HIGICC recognizes outstanding community members and students through two programs: The Mark Lierman Memorial Scholarship Award and the President's Award.
Mark Lierman* Memorial Scholarship
The Mark Lierman Memorial Scholarship Awards are two $1,000 scholarships that recognize deserving students who have demonstrated an appreciation for and understanding of geospatial data and geographic information systems (GIS). Applications for academic year 2012-2013 are now being accepted. The applicant must be enrolled at an accredited college or university for fall 2012 and have graduated from a high school in Hawaii or be attending school in Hawaii. The deadline for applications is May 10, 2013. This year's criteria and application can be viewed and downloaded here:
Scholarship Award Recipients:
- 2013 Abby Frasier
- 2012 Erik Franklin and Kathyrn Massaro
- 2011: Kosta Stamoulis and Elena Abe
- 2010: Christopher Hamilton
- 2009: Mele Chillingworth and Jessica Nalani Leonard
- 2008: No award
- 2007: Lisa Wedding - GIS and remote sensing applications for coral reef management
- 2006: Garrett George and Kealoha Kinney
The President's Award is bestowed on a deserving individual who has made a meaningful impact on Hawaii's geospatial community. This award is selected by the Board's President and announced at the HIGICC annual meeting.
President's Award Recipients:
- 2012 Karen Kemp
- 2011 Henry Wolter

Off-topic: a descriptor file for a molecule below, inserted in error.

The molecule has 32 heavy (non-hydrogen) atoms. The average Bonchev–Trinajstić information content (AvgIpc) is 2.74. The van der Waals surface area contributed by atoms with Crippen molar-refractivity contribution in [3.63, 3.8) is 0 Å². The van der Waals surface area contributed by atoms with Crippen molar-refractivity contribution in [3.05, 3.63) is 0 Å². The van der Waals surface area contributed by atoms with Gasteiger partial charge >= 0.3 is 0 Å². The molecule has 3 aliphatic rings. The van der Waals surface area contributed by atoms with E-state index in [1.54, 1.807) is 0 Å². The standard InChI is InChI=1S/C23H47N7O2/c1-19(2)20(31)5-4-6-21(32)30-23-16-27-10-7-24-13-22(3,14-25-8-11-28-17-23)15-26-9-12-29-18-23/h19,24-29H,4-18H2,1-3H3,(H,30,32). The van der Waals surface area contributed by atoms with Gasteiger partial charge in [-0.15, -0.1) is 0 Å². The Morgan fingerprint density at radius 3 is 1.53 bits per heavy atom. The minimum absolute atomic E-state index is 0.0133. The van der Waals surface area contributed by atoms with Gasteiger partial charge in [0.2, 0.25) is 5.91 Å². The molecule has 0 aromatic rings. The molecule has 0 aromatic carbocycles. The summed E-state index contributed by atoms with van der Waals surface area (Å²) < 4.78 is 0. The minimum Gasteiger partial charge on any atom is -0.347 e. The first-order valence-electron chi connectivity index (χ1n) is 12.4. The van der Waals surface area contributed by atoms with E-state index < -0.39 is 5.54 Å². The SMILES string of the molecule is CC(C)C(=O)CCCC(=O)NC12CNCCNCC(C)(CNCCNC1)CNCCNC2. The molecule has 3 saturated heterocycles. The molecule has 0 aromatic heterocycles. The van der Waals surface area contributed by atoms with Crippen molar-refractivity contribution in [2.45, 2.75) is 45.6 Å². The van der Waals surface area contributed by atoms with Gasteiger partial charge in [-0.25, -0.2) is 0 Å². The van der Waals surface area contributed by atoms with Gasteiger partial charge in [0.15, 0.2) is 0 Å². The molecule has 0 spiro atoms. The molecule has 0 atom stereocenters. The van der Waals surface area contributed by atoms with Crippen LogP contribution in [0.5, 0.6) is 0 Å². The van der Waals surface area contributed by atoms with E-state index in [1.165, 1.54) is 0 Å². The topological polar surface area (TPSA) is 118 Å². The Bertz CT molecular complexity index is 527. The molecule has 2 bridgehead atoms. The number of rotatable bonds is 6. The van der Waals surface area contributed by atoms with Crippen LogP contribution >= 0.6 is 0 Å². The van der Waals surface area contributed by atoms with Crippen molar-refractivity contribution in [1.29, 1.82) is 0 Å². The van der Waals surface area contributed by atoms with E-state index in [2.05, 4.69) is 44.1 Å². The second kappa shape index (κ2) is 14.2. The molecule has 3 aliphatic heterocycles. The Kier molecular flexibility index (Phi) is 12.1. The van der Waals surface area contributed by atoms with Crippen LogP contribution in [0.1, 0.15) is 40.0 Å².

- 2010 Craig Clouet
- 2009 Ken Schmidt
- 2008 Chris Chiesa
- 2007 Darcee Killpack
- 2006 Rhett Rebold
- 2005 Royce Jones
- 2004 Joan Delos Santos
- 2003 Susan Bevacqua & Ron Salz
- 2002 Nami Ohtomo
* Mark Lierman Memorial Scholarship
Mark Lierman was born in Twin Falls, Idaho. He worked in GIS for over 25 years, and came to the City and County of Honolulu in 1992. As a GIS Analyst with over 17 years of service and a key senior member of the City’s Department of Planning and Permitting, Honolulu Land Information System (HoLIS) program, he was a major contributor to the development of Honolulu's GIS program. He was also an instrumental leader in the development, deployment and management of the City’s building, land use, and construction permitting system known as POSSE.
Mark was a tireless advocate for and an enthusiastic promoter of GIS technology to many citizens, professionals, civil servants, and politicians throughout the State of Hawaii. He was a cheerful participant in local GIS user groups, including HIGICC, and was a fixture at GIS Day events at McCoy Pavilion. Known for his playful roles (as a butler, as a globe, etc.), he used humor and self-deprecation to put a human face to GIS and reduce the intimidation factor of the technology to make it more accessible to the kids and volunteers alike.